Hard to hide the flaws if the rooms are empty!

    Bookmark   April 11, 2012 at 7:08PM
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adellabedella_usa

Staging does hide a lot of flaws. It also helps show off the postitive attributes.

    Bookmark   April 12, 2012 at 12:13AM
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JDavis123

I agree as well. I like to see a blank canvas and imagine in my own way the layout. However, I am a fan of watching HGTV and after watching many of their shows I have realized that the majority of people really need help in this area. If the house or room is not staged, they just can't visualize it themselves. So, I understand why sellers and builders do it - it really does help the property sell.

    Bookmark   April 12, 2012 at 11:11AM
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kats_meow

I agree that with empty rooms you can see flaws better since they won't be covered over. That said I think you get a better sense of how the work actually works with furniture in it. A room might looks fine in size empty but with furniture in it may be clearly too small.

There was one house I never saw in person because it went under contract before I could see it (after being on the market for quite a while). It was empty and had a kitchen with an unusual layout with a family room next to it. I couldn't actually figure out where it was intended for the dining table to be. Was it in the end of the kitchen across from where the large range was (there was a cooktop and built in ovens at the other end of the kitchen). Or was it in the end of large attached family room? I honestly couldn't figure it out. I would have loved to see how the sellers had set it up....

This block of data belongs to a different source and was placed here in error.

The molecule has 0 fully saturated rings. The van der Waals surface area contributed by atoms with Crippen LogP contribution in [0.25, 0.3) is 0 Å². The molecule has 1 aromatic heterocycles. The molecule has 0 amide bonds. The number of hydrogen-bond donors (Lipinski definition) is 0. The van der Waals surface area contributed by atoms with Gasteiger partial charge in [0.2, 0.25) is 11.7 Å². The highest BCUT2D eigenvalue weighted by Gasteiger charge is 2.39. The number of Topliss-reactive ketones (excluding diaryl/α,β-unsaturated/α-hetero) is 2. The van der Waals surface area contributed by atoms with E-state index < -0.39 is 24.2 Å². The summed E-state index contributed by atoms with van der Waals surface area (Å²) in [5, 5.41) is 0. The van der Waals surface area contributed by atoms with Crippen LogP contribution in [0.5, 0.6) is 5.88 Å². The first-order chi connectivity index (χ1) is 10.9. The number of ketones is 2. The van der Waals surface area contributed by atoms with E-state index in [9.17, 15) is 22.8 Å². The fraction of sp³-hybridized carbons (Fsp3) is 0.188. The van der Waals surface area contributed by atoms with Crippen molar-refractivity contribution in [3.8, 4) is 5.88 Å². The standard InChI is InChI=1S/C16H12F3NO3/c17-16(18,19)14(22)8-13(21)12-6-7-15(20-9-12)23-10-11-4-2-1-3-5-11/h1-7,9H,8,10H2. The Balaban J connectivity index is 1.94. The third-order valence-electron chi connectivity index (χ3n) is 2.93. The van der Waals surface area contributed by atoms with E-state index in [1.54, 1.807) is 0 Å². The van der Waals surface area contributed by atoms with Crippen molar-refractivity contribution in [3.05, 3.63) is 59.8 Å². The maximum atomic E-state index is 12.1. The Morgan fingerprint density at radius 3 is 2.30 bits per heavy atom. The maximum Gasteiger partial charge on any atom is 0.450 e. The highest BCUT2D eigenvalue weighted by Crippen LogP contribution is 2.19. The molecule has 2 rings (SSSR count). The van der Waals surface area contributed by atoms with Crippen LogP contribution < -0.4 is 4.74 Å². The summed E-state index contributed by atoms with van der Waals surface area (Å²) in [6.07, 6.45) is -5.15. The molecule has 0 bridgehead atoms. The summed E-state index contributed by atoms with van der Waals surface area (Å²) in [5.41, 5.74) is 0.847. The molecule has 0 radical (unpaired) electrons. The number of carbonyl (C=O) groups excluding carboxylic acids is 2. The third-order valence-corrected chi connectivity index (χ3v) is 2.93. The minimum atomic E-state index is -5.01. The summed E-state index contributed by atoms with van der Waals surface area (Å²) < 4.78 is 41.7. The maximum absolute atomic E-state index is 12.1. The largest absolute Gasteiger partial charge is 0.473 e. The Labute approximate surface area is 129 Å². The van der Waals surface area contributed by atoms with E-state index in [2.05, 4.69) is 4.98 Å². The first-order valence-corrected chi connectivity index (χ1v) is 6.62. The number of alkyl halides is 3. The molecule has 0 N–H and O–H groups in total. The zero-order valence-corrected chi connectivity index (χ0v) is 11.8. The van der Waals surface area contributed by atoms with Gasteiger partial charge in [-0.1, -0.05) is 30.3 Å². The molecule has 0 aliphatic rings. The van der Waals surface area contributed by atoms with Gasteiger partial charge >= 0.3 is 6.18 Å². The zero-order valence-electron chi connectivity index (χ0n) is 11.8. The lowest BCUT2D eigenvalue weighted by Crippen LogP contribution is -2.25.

Bookmark   April 12, 2012 at 12:04PM
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jane__ny

We have been house shopping and have seen many houses. I dislike empty houses. I need to see the furniture to feel the size of the rooms. We have a King bed and in an empty room, I can't tell if our furniture will fit. I also agree that furnished rooms give an idea how to use a room. I've seen dining rooms transformed into den/office and the den used as the dining-room. Really gave me some ideas.

Most important is how clean and neat the house appears. Makes a huge difference. Somehow an empty house looks sad. A nicely furnished home feels good and alive.

Jane

    Bookmark   April 12, 2012 at 4:42PM
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RoseAbbey

As long as I have the dimensions of the rooms, I have no difficulty being able to tell if my king size bed will fit.

A furnished home can take away from the beauty of the house if the owner does not have the same taste as I do but having said that I do agree that a nicely furnished home can feel good but still I prefer a clean canvas when I go house hunting. I can easily image my furniture in the space when there is nothing there.

    Bookmark   April 12, 2012 at 5:30PM
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turtleshope

I have a slight preference for empty. But some of the empty ones do obscure layout flaws -- where the traffic flow would make it difficult to position furniture. If there was furniture, you would see how difficult it is to position without getting in the way of traffic, say between the kitchen and the stairs. So it can cut both ways!

    Bookmark   April 13, 2012 at 9:13AM